Yesterday I needed to enable database mail on my development server to work on another phase of my project. Open SSMS, expand the Management Tab, right click on Database Mail and click on Configure Database Mail. Easy peasy, right? Except it would complain that I needed Service Broker running, fair enough, but when it tried to start it my system went away.
Worse yet, nothing in any logs.
I got a partial clue when I found a Stack Overflow post titled Enable SQL Server Broker taking too long time. It had two helpful things:
SELECT name, is_broker_enabled FROM sys.databases
ALTER DATABASE [mydatabase] SET ENABLE_BROKER
From the first I learned that only TempDB was enabled. I used the second line of code to turn it on for my development database, but it didn’t work for my MSDB. A reply suggested adding WITH ROLLBACK IMMEDIATE to the ALTER. When I did that and tried to run it, I got something like this:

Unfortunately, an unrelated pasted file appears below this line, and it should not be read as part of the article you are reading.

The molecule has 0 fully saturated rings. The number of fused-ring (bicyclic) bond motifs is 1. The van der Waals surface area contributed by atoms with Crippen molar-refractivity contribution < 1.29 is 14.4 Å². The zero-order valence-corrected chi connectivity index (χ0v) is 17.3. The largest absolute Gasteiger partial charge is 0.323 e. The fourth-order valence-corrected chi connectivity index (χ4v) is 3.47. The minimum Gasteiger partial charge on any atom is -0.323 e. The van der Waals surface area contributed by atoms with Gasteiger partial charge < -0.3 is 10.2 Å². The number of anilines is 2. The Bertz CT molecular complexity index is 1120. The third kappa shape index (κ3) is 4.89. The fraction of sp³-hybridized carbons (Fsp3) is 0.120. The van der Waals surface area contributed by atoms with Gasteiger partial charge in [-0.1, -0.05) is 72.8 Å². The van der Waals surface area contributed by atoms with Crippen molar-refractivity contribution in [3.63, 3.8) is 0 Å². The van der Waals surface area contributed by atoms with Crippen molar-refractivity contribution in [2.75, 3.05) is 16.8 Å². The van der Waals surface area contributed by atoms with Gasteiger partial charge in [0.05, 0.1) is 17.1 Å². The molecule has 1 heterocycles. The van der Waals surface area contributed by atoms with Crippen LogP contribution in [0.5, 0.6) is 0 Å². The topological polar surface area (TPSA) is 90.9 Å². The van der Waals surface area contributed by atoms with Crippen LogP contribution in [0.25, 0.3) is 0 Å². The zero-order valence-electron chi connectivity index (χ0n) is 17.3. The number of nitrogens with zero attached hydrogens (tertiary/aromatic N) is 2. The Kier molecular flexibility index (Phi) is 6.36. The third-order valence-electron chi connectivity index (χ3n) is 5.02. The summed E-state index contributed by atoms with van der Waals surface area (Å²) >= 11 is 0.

Alter failed for database 'xxx' Cannot enable the Service Broker in database "xxx" because the Service Broker GUID in the database (guid number) does not match the one in sys.databases (different guid number) ALTER DATABASE statement failed.
Not very useful, EXCEPT it steered me to a blog post by Grumpy DBA, in which he describes the problem as a mismatch in the service broker GUID coming from copying a database from another server installation. Fortunately he offered a solution:
ALTER DATABASE XXX SET NEW_BROKER WITH ROLLBACK IMMEDIATE
Here we force a new GUID upon the database, the Rollback Immediate forces any open connections closed. Obviously you want to be VERY careful doing something like that in production, but you should be OK in development.
At least now I can get in to the database mail setup and get on with my project.
THANK YOU, GRUMPY DBA!